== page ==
Libra digital currency project was suddenly renamed Diem. The purpose of the rebranding is to distance itself from the social network Facebook and obtain organizational independence.

The king is dead, long live the king. Today, Libra cryptocurrency project launched by Facebook ceased to exist, but a new digital project called Diem was born. The rebranding is intended to show that the project has organizational independence from the social network. The Swiss association of companies developing the project was renamed from the Libra to Diem Association. The digital currency to be launched as part of the project will be named Diem Dollar. Earlier, media reported that stablecoins pegged to the US dollar and backed by bank deposits will be released as early as January 2021. The actual date of Libra launch will depend on the timing of its approval with the Swiss financial regulator. Several months ago, the Libra association developing the project claimed that it planned to issue several stablecoins pegged to different major currencies such as the US dollar, euro, pound sterling and so on.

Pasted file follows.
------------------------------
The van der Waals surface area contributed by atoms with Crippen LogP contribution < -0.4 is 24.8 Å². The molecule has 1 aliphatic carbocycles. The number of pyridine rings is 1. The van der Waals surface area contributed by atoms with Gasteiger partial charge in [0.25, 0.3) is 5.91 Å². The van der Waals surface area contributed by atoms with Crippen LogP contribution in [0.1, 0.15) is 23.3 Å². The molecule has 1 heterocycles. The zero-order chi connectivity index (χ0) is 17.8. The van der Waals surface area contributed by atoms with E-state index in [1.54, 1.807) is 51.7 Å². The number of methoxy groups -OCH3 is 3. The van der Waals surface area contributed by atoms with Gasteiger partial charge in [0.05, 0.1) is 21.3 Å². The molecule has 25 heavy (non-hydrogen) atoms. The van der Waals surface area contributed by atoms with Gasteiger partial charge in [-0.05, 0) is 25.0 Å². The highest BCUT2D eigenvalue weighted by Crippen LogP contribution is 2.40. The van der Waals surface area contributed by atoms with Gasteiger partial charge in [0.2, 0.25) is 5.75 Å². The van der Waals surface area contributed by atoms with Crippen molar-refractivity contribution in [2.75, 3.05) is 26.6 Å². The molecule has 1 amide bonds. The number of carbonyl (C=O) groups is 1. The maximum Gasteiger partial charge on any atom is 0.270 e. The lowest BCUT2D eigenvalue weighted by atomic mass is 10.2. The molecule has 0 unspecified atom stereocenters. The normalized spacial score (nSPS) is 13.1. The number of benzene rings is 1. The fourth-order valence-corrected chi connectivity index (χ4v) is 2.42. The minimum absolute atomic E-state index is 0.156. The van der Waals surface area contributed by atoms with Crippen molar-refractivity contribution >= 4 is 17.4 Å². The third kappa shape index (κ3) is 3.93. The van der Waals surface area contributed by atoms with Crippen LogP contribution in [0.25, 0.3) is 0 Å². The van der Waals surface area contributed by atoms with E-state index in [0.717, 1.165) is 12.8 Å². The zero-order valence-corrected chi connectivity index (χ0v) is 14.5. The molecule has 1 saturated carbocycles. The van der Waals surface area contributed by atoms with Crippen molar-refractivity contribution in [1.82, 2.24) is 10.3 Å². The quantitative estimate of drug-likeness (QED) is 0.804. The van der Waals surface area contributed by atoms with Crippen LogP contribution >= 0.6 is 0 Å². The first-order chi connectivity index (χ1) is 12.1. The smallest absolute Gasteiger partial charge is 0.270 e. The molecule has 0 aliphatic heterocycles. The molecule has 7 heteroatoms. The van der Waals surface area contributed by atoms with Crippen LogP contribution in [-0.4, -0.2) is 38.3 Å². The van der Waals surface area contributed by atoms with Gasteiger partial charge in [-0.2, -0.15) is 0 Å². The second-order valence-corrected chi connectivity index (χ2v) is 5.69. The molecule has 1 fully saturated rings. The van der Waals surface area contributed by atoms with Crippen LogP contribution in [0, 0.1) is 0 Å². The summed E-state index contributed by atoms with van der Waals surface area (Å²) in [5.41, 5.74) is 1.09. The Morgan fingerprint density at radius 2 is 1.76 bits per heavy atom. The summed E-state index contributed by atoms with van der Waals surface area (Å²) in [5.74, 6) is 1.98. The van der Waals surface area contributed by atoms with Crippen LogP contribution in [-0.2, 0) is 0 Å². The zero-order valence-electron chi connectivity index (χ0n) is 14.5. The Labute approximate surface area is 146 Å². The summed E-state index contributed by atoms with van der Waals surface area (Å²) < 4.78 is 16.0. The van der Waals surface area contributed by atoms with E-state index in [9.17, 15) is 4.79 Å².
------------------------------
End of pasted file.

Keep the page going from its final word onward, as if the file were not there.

“The Diem project will provide a simple platform for fintech innovation to thrive and enable consumers and businesses to conduct instantaneous, low-cost, highly secure transactions,” Stuart Levey, Diem Association CEO, said in a press release today.

Facebook announced plans to create Libra digital currency and Calibra wallet in June 2019. Facebook's ambitious plans quickly found support in the financial and IT industries but faced opposition from financial authorities and global regulators, fearing that such a tool threatens financial stability.

It is possible that the Libra rebranding is primarily associated with an attempt to distance itself from the negative connotations associated with unsuccessful attempts to launch Facebook's digital currency.

The Libra Association, registered in Switzerland, includes many technology companies such as Lyft, Spotify, Shopify. But a few months after its launch, due to harsh criticism of global regulators and pressure on Facebook from the US authorities, payment giants Visa, PayPal and others left the association.